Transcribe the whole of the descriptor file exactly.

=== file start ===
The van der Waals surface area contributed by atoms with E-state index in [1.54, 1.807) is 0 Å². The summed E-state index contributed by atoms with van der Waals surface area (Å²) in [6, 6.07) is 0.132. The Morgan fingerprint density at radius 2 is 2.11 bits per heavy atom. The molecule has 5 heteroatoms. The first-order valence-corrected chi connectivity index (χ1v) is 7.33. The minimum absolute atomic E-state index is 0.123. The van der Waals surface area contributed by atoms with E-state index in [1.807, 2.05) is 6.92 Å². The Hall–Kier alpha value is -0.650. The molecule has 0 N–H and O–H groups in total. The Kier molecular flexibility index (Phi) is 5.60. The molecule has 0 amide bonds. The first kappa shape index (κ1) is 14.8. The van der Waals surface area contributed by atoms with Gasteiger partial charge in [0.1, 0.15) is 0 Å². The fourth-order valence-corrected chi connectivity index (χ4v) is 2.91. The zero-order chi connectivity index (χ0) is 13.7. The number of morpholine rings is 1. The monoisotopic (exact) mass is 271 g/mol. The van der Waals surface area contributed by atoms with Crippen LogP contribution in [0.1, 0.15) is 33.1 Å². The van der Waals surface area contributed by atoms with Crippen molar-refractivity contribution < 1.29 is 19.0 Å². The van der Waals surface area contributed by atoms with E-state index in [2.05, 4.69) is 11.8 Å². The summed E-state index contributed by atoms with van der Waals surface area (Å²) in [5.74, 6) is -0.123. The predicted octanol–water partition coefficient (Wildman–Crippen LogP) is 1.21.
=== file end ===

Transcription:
The van der Waals surface area contributed by atoms with E-state index in [1.54, 1.807) is 0 Å². The summed E-state index contributed by atoms with van der Waals surface area (Å²) in [6, 6.07) is 0.132. The Morgan fingerprint density at radius 2 is 2.11 bits per heavy atom. The molecule has 5 heteroatoms. The first-order valence-corrected chi connectivity index (χ1v) is 7.33. The minimum absolute atomic E-state index is 0.123. The van der Waals surface area contributed by atoms with E-state index in [1.807, 2.05) is 6.92 Å². The Hall–Kier alpha value is -0.650. The molecule has 0 N–H and O–H groups in total. The Kier molecular flexibility index (Phi) is 5.60. The molecule has 0 amide bonds. The first kappa shape index (κ1) is 14.8. The van der Waals surface area contributed by atoms with Gasteiger partial charge in [0.1, 0.15) is 0 Å². The fourth-order valence-corrected chi connectivity index (χ4v) is 2.91. The zero-order chi connectivity index (χ0) is 13.7. The number of morpholine rings is 1. The monoisotopic (exact) mass is 271 g/mol. The van der Waals surface area contributed by atoms with Crippen LogP contribution in [0.1, 0.15) is 33.1 Å². The van der Waals surface area contributed by atoms with Crippen molar-refractivity contribution < 1.29 is 19.0 Å². The van der Waals surface area contributed by atoms with E-state index in [2.05, 4.69) is 11.8 Å². The summed E-state index contributed by atoms with van der Waals surface area (Å²) in [5.74, 6) is -0.123. The predicted octanol–water partition coefficient (Wildman–Crippen LogP) is 1.21.